Who Can Practice Law?

Only one who has a license to practice law in Illinois may do so.

The preparation for such a license and legal practice requires a great deal of time, hard work and expense. The licensed lawyer must graduate from an accredited law school and thereafter must pass the Illinois State Bar examination, a rigid test of knowledge in all fields of law. Finally, he or she must submit to an examination of personal character and fitness to practice law before being admitted to the bar.

When Do You Need A Lawyer?
The person who is accused of a crime or is sued for damages in a civil suit usually becomes acutely aware of the need for professional legal help. But legal assistance is highly desirable and often indispensable in many other situations in life which may have nothing to do with crime or a court action. Some of these situations are:
When Your Status Changes -- Coming of age, marriage, the birth or adoption of children and moving to a different state may result in new or different legal and personal responsibilities. Such may also require changes in the way you conduct your business or financial affairs. Your lawyer can help you plan for and meet such obligations, including the preparation of various legal documents which may be required.

When You Make Or Revise A Will -- The planning and drafting of your Will is an important legal matter. In drafting your Will, your lawyer can plan your estate in a way that will be most beneficial to you and to those for whom you wish to provide and your lawyer can suggest proper methods whereby substantial savings in taxes and other estate costs may be realized.

When You Buy Or Sell Real Estate -- Whenever you buy or sell real estate, you should have legal counsel. A real estate broker may be most helpful in putting the transaction together, but legally may not prepare certain legal documents necessary to the transaction, nor may the broker give legal advice as is often needed. There are potential legal pitfalls in the buying or selling of any real estate which can be avoided only by one with knowledge of the laws relating to real estate, taxes, insurance, contracts and other related subjects. Your lawyer can protect your against such pitfalls.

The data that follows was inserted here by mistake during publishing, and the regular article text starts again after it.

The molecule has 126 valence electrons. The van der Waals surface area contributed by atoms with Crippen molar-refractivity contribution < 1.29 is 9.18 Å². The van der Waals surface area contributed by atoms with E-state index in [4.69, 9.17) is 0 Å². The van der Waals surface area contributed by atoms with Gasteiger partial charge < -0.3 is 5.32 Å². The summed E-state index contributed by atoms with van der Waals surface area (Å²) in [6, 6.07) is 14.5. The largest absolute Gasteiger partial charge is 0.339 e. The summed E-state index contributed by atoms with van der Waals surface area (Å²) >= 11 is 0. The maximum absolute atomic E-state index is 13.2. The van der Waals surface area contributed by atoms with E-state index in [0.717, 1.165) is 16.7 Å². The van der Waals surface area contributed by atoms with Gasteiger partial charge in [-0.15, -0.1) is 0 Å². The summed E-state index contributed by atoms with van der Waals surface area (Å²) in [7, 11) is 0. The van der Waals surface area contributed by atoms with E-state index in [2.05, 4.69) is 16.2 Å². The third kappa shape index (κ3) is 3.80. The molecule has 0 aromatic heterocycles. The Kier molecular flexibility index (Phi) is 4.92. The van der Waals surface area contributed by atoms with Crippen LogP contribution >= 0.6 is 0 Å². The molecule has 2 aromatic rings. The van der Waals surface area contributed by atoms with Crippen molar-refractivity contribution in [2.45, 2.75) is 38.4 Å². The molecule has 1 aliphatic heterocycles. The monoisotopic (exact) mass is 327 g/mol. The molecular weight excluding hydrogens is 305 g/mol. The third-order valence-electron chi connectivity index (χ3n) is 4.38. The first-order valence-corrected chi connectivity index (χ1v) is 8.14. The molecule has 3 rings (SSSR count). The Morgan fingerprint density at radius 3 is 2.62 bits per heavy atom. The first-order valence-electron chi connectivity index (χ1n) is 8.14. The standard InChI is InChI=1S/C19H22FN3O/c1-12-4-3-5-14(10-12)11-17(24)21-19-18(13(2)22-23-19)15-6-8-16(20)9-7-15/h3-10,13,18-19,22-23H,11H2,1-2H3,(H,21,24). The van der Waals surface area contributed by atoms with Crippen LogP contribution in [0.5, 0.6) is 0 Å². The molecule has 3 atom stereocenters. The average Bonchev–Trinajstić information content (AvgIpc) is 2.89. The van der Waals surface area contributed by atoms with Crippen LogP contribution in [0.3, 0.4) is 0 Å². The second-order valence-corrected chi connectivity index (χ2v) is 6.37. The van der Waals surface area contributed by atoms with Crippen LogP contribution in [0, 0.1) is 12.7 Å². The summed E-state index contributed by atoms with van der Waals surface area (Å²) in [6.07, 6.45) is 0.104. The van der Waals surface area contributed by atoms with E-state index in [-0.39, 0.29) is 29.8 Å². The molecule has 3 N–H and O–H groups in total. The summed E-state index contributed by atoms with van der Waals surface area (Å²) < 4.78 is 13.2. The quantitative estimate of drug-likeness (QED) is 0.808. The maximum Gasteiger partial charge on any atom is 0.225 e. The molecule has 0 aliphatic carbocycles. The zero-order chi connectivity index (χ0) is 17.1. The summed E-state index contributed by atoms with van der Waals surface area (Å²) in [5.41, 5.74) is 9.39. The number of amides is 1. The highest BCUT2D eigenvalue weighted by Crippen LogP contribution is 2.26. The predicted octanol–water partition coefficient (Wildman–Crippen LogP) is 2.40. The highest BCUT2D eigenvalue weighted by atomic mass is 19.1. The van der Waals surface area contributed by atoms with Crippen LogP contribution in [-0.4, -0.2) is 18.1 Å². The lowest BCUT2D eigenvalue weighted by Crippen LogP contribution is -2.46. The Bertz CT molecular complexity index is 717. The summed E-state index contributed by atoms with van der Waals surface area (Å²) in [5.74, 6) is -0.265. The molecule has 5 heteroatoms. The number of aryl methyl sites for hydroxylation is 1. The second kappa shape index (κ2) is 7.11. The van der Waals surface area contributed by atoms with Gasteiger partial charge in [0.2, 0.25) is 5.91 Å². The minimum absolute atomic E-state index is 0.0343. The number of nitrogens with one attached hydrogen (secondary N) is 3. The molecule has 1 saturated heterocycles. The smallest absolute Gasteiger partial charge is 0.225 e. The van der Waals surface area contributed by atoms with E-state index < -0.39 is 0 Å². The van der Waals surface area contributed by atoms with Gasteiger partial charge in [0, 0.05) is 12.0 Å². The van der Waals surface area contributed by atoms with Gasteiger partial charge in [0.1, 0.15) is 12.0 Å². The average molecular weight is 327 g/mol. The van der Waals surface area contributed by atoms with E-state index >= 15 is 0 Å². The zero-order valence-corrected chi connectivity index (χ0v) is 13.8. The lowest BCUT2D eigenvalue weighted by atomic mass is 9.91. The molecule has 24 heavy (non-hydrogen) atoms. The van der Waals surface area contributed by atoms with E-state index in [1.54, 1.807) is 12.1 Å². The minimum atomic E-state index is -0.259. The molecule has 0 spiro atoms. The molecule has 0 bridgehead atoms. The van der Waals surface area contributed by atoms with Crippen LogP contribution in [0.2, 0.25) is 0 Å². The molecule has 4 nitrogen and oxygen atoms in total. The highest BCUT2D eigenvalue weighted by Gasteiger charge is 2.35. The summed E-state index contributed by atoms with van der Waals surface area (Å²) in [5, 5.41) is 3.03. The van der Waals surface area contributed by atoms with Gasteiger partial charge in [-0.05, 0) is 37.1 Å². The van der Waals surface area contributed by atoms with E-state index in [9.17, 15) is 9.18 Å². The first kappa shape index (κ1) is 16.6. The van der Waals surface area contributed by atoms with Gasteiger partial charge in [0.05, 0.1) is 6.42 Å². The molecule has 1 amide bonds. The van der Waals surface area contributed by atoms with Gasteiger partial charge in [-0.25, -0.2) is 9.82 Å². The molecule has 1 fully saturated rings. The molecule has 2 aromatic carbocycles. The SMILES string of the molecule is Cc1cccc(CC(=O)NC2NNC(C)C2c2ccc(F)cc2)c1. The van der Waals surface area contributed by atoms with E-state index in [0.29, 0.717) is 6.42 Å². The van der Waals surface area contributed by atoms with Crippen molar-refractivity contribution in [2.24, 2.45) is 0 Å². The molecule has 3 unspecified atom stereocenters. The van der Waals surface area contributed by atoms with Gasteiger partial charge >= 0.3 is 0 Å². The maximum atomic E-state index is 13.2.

When You Enter Into Any Contract -- Any agreement, oral or written, which involves a consideration -- that is, the exchange of something of value in return for some goods or service rendered -- may be binding and enforceable. As a general rule, oral agreements should be avoided and written agreements should be either prepared by or examined by a lawyer on your behalf before being signed by you. You should consult with him or her regarding any agreement, particularly one representing a major financial obligation, before being entered into by you.

When You Are Involved In An Accident -- If you are involved in an accident of any kind resulting in personal injury or property damage you should consult with your lawyer. He or she can help you protect your rights and should be contacted immediately in order that such action may be taken quickly. In addition, you should notify your casualty insurance company immediately.

Whenever Your Rights Are Threatened -- The law exists to protect your rights, but often you must take definite action to make those laws work for you. Your lawyer is prepared to protect and enforce your rights under the law in all your personal or business affairs.



Nominees Announced for 10TH Judicial Circuit
Headline Legal News | 2008/03/27 15:54

fter consultation with The Florida Bar and general counsel for Gov. Charlie Crist, the 10th Circuit Judicial Nominating Commission met on March 24, 2008, and named additional nominees for the two circuit judge positions made vacant by the retirements of Judges Ralph Artigliere and Susan Roberts.

These additional nominees are: Mark H. Hofstad, Robin Matis-Jackson, and Donald E. Ratterree.

The following is a complete list of nominees for the three pending judicial positions (in alphabetical order):

David R. Carmichael
Angela J. Cowden
Mark H. Hofstad
Robin Matis-Jackson
Michael E. Raiden
Donald E. Ratterree
Ryan Christopher Rodems
Keith P. Spoto
Ronald N. Toward



State bar hears from Supreme Court candidates
Headline Legal News | 2008/03/20 15:03

Four of the five candidates for West Virginia's Supreme Court believe it faces several serious threats to its integrity and reputation.

A declining number of opinions, allegedly unfair treatment of businesses and civility among the justices were among the issues cited at a Wednesday forum hosted by the state's bar association.

Two court seats are up this year. All five hopefuls attended, including Chief Justice Elliott "Spike'' Maynard.

The sole incumbent running, Maynard defended the level of discourse among the court's five justices and the quality and quantity of their opinions.

"I don't know any judge who misbehaved in the conference room,'' Maynard said. "I think the written product is as good as any court's in the land.''

Maynard has made national headlines following the release of photos showing him in Monaco with the chief executive of a coal company with cases pending before the court. He has since disqualified himself from at least three cases involving Massey Energy Co.

Fellow Democrat Menis Ketchum was asked about the court's method for handling recusal requests. A Huntington lawyer, Ketchum advocated an independent panel to resolve such issues.

While court rules require judicial officers to recuse themselves from "a proceeding in which the judge's impartiality might reasonably be questioned,'' it also gives that judge the final say.